Robert Leverette1, Thomas Shutsky1, John Wertman1, Katarina Aleksa2, Dhatri Lakshmanan2, Rebecca Payne3, Kristen Jordan1
1Scientific & Regulatory Affairs, RAI Services Company, Winston-Salem, NC, USA;
2Labstat International Inc. Kitchener, ON, Canada;
3Labcorp Early Development Laboratories Ltd., Harrogate, UK
This poster shows whole aerosol exposures of combustible and next generation tobacco products, including Electronic Nicotine Delivery Systems. A Vitrocell® VC10® robot generated and delivered aerosols to the Mammalian 6/48 aerosol dilution and exposure system, with up to 7 concurrent doses plus a clean air control. Dosimetry module allowed the capture and quantification of deposited aerosol constituents (nicotine, glycerol and carbonyls). The study utilized the Neutral Red Uptake (NRU) assay in which mammalian cells were exposed to either combined TPM + GVP (submerged culture) or Whole Aerosol (ALI).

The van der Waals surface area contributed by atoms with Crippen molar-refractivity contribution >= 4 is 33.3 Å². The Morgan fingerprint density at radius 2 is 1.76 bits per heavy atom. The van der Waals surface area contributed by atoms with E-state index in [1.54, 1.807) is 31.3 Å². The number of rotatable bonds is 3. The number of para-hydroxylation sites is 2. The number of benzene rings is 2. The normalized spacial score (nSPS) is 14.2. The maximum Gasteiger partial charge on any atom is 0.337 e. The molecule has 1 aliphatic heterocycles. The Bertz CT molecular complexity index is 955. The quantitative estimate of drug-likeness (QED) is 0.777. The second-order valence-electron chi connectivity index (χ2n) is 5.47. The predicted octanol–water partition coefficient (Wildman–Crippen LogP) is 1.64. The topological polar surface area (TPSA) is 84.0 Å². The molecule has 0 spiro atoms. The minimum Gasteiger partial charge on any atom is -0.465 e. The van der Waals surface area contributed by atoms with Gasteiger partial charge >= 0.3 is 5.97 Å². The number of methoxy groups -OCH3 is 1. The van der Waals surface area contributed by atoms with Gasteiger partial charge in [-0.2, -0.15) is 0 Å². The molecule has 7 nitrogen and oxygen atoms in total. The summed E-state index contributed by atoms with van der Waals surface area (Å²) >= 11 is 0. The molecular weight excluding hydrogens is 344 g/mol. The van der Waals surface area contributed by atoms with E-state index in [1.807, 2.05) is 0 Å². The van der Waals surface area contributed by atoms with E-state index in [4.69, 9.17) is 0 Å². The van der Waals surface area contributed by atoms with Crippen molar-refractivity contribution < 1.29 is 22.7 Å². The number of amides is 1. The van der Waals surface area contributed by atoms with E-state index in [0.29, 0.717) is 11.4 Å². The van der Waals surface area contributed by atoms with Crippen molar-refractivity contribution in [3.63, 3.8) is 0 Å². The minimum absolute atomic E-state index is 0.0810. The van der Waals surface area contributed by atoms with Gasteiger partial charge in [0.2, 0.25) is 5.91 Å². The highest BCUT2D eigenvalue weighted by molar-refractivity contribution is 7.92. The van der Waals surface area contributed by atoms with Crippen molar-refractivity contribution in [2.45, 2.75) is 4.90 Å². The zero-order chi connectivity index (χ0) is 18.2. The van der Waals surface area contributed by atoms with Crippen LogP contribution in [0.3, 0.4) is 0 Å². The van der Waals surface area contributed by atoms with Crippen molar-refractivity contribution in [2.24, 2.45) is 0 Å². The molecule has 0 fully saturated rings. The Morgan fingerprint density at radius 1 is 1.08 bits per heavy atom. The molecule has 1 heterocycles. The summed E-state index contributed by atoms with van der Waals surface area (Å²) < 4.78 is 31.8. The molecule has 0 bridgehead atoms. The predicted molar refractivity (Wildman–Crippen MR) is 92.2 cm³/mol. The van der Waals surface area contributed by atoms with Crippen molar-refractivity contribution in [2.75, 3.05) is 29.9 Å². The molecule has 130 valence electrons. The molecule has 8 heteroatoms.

In vitro toxicological methods are being used to assess the biological activities of combustible and next generation tobacco products, including Electronic Nicotine Delivery Systems (ENDS). Historically, toxicological testing of combustible cigarettes involved pad-collected total particulate matter (TPM) and / or gas-vapor phase (GVP) samples extracted or trapped in solvents and applied to cell cultures, resulting in the fractionation of the aerosol phases. Exposure of cell cultures to whole aerosol (WA) at an air-liquid interface (ALI) prevents this separation of the particulate and gas phases. Two independent studies were conducted to determine the aerosol cytotoxicity from six ENDS (Vuse Alto®) and a marketed combustible cigarette (CC). Both studies utilized the Neutral Red Uptake (NRU) assay in which mammalian cells were exposed to either combined TPM + GVP (submerged culture) or WA (ALI). CHO cells seeded in 96-well plates were exposed to increasing concentrations of TPM + GVP for 24 hours. WA exposures utilized a Vitrocell® VC10® robot and 6/48 exposure module. H292 cells seeded on Transwell® culture inserts (24mm) were exposed (ALI) to either combustible or ENDS aerosols. Liquid traps within the exposure module allowed WA dosimetry via nicotine quantification. GVP and WA carbonyl constituents were also quantified. The combustible cigarette was cytotoxic, both TPM + GVP (IC50 = 6.2 μg nicotine / mL) and WA (IC50 = 2.4 μg nicotine), while an IC50 could not be calculated for the ENDS, even at the concentrations of delivered nicotine (up to ~120 μg/mL TPM + GVP, ~3 mg, WA). These studies were not designed for direct comparison, complicating attempts to relate the results of the submerged culture (TPM + GVP) and ALI (WA) exposures due to differences in cell types, culture methods (96-well plates versus 24mm culture inserts), exposures and doses utilized. However, both approaches demonstrated the ENDS aerosols were noncytotoxic, compared to the combustible cigarette, at the doses tested. The WA approach allowed direct exposure, at higher concentrations, of an aerosol more representative of that delivered to a product user, versus the fractionated TPM + GVP preparations.